The Human Factors Analysis and Classification System—HFACS
HFACS and Wildland Firefighting Investigations
Hugh Carson wrote this article a few days after the Cramer Fire
A Roadmap to a Just Culture: Enhancing the Safety Environment
Rainbow Springs Fire, 1984 — Incident Commander Narration
U.S. Forest Service Fire Suppression: Foundational Doctrine
Tools to Identify Lessons Learned
An FAA website presents 3
tools to identify lessons learned from accidents.
The “Swiss cheese” model
Planned Inappropriate Operations
Failed to Correct a Known Problem
Occasionally, the operational tempo and/or the scheduling of aircrew is such that individuals are put at unacceptable risk, crew rest is jeopardized, and ultimately performance is adversely affected. Such operations, though arguably unavoidable during emergencies, are unacceptable during normal operations. Therefore, the second category of unsafe supervision, planned inappropriate operations, was created to account for these failures (Table 3).
Take, for example, the issue of improper crew pairing. It is well known that when very senior, dictatorial captains are paired with very junior, weak co-pilots, communication and coordination problems are likely to occur. Commonly referred to as the trans-cockpit authority gradient, such conditions likely contributed to the tragic crash of a commercial airliner into the Potomac River outside of Washington, DC, in January of 1982 (NTSB, 1982). In that accident, the captain of the aircraft repeatedly rebuffed the first officer when the latter indicated that the engine instruments did not appear normal. Undaunted, the captain continued a fatal takeoff in icing conditions with less than adequate takeoff thrust. The aircraft stalled and plummeted into the icy river, killing the crew and many of the passengers.
Clearly, the captain and crew were held accountable. They died in the accident and cannot shed light on causation; but, what was the role of the supervisory chain? Perhaps crew pairing was equally responsible. Although not specifically addressed in the report, such issues are clearly worth exploring in many accidents. In fact, in that particular accident, several other training and manning issues were identified.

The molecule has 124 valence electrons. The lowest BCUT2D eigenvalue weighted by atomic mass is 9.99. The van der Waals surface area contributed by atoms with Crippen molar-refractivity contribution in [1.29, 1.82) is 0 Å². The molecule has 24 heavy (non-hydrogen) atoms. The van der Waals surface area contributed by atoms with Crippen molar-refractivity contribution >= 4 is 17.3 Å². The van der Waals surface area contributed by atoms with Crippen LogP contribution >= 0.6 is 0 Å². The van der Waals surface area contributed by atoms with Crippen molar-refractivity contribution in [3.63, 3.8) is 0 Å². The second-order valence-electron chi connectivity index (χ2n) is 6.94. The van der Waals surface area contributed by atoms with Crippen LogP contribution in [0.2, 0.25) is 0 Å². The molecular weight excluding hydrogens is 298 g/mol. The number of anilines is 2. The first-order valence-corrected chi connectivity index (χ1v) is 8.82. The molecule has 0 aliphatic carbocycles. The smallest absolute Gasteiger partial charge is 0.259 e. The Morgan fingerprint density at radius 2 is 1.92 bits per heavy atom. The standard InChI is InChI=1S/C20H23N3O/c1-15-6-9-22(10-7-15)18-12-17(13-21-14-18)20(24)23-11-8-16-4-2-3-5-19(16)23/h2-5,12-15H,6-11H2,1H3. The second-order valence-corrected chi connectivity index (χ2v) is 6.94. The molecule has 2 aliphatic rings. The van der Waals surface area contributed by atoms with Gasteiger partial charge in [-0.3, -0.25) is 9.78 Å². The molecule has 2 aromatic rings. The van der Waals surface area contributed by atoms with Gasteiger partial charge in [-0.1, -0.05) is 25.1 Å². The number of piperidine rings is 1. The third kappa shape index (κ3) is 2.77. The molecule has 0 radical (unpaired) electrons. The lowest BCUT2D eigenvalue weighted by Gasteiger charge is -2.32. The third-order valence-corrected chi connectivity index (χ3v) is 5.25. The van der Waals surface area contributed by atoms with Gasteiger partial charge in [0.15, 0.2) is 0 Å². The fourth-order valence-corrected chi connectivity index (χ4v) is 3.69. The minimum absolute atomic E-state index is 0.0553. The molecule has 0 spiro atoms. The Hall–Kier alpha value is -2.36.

The third category of known unsafe supervision, Failed to Correct a Known Problem, refers to those instances when deficiencies among individuals, equipment, training or other related safety areas are “known” to the supervisor, yet are allowed to continue unabated (Table 3). For example, it is not uncommon for accident investigators to interview the pilot’s friends, colleagues, and supervisors after a fatal crash only to find out that they “knew it would happen to him some day.” If the supervisor knew that a pilot was incapable of flying safely, and allowed the flight anyway, he clearly did the pilot no favors. The failure to correct the behavior, either through remedial training or, if necessary, removal from flight status, essentially signed the pilot’s death warrant - not to mention that of others who may have been on board.
Likewise, the failure to consistently correct or discipline inappropriate behavior certainly fosters an unsafe atmosphere and promotes the violation of rules. Aviation history is rich with by reports of aviators who tell hair-raising stories of their exploits and barnstorming low-level flights (the infamous “been there, done that”). While entertaining to some, they often serve to promulgate a perception of tolerance and “one-up-manship” until one day someone ties the low altitude flight record of ground-level! Indeed, the failure to report these unsafe tendencies and initiate corrective actions is yet another example of the failure to correct known problems.
Supervisory violations, on the other hand, are reserved for those instances when existing rules and regulations are willfully disregarded by supervisors (Table 3). Although arguably rare, supervisors have been known occasionally to violate the rules and doctrine when managing their assets. For instance, there have been occasions when individuals were permitted to operate an aircraft without current qualifications or license. Likewise, it can be argued that failing to enforce existing rules and regulations or flaunting authority are also violations at the supervisory level. While rare and possibly difficult to cull out, such practices are a flagrant violation of the rules and invariably set the stage for the tragic sequence of events that predictably follow.
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